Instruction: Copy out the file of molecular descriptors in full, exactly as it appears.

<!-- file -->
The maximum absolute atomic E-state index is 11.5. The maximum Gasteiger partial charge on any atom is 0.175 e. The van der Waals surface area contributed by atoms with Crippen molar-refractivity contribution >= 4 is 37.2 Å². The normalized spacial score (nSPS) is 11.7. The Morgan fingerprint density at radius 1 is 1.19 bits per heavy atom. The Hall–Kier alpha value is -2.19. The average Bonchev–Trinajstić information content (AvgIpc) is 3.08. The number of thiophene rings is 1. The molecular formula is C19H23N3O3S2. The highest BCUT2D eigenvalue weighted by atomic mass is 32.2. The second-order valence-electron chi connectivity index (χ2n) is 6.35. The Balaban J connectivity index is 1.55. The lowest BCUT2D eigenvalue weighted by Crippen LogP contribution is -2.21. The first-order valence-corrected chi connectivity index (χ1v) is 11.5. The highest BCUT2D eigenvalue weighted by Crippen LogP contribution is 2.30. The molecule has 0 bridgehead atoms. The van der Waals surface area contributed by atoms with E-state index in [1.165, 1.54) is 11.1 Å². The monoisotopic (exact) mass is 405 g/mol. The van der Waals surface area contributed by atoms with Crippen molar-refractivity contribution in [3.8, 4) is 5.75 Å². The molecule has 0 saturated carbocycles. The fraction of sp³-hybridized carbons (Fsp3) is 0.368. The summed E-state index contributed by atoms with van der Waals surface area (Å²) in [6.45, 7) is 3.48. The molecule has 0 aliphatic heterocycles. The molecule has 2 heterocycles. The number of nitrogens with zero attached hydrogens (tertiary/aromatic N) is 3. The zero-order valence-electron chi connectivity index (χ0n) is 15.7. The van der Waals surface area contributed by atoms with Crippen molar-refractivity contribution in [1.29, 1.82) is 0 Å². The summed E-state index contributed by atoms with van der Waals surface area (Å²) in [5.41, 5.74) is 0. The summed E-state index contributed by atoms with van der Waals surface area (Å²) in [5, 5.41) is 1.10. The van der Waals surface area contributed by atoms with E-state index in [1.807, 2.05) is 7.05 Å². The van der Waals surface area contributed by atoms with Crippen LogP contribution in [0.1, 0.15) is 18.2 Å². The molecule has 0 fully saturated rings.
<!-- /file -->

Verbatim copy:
The maximum absolute atomic E-state index is 11.5. The maximum Gasteiger partial charge on any atom is 0.175 e. The van der Waals surface area contributed by atoms with Crippen molar-refractivity contribution >= 4 is 37.2 Å². The normalized spacial score (nSPS) is 11.7. The Morgan fingerprint density at radius 1 is 1.19 bits per heavy atom. The Hall–Kier alpha value is -2.19. The average Bonchev–Trinajstić information content (AvgIpc) is 3.08. The number of thiophene rings is 1. The molecular formula is C19H23N3O3S2. The highest BCUT2D eigenvalue weighted by atomic mass is 32.2. The second-order valence-electron chi connectivity index (χ2n) is 6.35. The Balaban J connectivity index is 1.55. The lowest BCUT2D eigenvalue weighted by Crippen LogP contribution is -2.21. The first-order valence-corrected chi connectivity index (χ1v) is 11.5. The highest BCUT2D eigenvalue weighted by Crippen LogP contribution is 2.30. The molecule has 0 bridgehead atoms. The van der Waals surface area contributed by atoms with E-state index in [1.165, 1.54) is 11.1 Å². The monoisotopic (exact) mass is 405 g/mol. The van der Waals surface area contributed by atoms with Crippen molar-refractivity contribution in [3.8, 4) is 5.75 Å². The molecule has 0 saturated carbocycles. The fraction of sp³-hybridized carbons (Fsp3) is 0.368. The summed E-state index contributed by atoms with van der Waals surface area (Å²) in [6.45, 7) is 3.48. The molecule has 0 aliphatic heterocycles. The molecule has 2 heterocycles. The number of nitrogens with zero attached hydrogens (tertiary/aromatic N) is 3. The zero-order valence-electron chi connectivity index (χ0n) is 15.7. The van der Waals surface area contributed by atoms with Crippen molar-refractivity contribution in [1.29, 1.82) is 0 Å². The summed E-state index contributed by atoms with van der Waals surface area (Å²) in [5.41, 5.74) is 0. The summed E-state index contributed by atoms with van der Waals surface area (Å²) in [5, 5.41) is 1.10. The van der Waals surface area contributed by atoms with E-state index in [1.807, 2.05) is 7.05 Å². The van der Waals surface area contributed by atoms with Crippen LogP contribution in [0.1, 0.15) is 18.2 Å². The molecule has 0 fully saturated rings.